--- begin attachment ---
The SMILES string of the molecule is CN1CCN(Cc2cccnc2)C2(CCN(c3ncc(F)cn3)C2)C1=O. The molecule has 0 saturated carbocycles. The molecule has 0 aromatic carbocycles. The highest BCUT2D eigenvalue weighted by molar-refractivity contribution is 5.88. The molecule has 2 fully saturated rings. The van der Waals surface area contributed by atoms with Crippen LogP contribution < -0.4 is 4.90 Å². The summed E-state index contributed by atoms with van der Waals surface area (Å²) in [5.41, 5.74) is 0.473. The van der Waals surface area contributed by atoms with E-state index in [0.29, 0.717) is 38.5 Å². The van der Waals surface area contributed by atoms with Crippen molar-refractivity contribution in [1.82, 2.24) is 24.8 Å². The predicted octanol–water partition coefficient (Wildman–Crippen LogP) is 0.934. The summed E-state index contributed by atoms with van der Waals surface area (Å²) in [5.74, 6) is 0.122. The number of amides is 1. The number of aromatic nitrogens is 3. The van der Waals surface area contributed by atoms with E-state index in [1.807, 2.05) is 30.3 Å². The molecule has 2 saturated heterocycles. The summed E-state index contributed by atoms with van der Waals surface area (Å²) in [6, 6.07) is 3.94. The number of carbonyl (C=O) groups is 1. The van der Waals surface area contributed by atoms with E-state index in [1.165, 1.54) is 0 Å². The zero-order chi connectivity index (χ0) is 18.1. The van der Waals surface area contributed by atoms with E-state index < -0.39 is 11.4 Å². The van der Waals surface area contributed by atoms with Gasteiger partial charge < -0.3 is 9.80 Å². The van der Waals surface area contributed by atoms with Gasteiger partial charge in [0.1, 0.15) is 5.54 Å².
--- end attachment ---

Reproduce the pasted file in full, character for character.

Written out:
The SMILES string of the molecule is CN1CCN(Cc2cccnc2)C2(CCN(c3ncc(F)cn3)C2)C1=O. The molecule has 0 saturated carbocycles. The molecule has 0 aromatic carbocycles. The highest BCUT2D eigenvalue weighted by molar-refractivity contribution is 5.88. The molecule has 2 fully saturated rings. The van der Waals surface area contributed by atoms with Crippen LogP contribution < -0.4 is 4.90 Å². The summed E-state index contributed by atoms with van der Waals surface area (Å²) in [5.41, 5.74) is 0.473. The van der Waals surface area contributed by atoms with E-state index in [0.29, 0.717) is 38.5 Å². The van der Waals surface area contributed by atoms with Crippen molar-refractivity contribution in [1.82, 2.24) is 24.8 Å². The predicted octanol–water partition coefficient (Wildman–Crippen LogP) is 0.934. The summed E-state index contributed by atoms with van der Waals surface area (Å²) in [5.74, 6) is 0.122. The number of amides is 1. The number of aromatic nitrogens is 3. The van der Waals surface area contributed by atoms with E-state index in [1.807, 2.05) is 30.3 Å². The molecule has 2 saturated heterocycles. The summed E-state index contributed by atoms with van der Waals surface area (Å²) in [6, 6.07) is 3.94. The number of carbonyl (C=O) groups is 1. The van der Waals surface area contributed by atoms with E-state index in [1.165, 1.54) is 0 Å². The zero-order chi connectivity index (χ0) is 18.1. The van der Waals surface area contributed by atoms with E-state index < -0.39 is 11.4 Å². The van der Waals surface area contributed by atoms with Gasteiger partial charge < -0.3 is 9.80 Å². The van der Waals surface area contributed by atoms with Gasteiger partial charge in [0.1, 0.15) is 5.54 Å².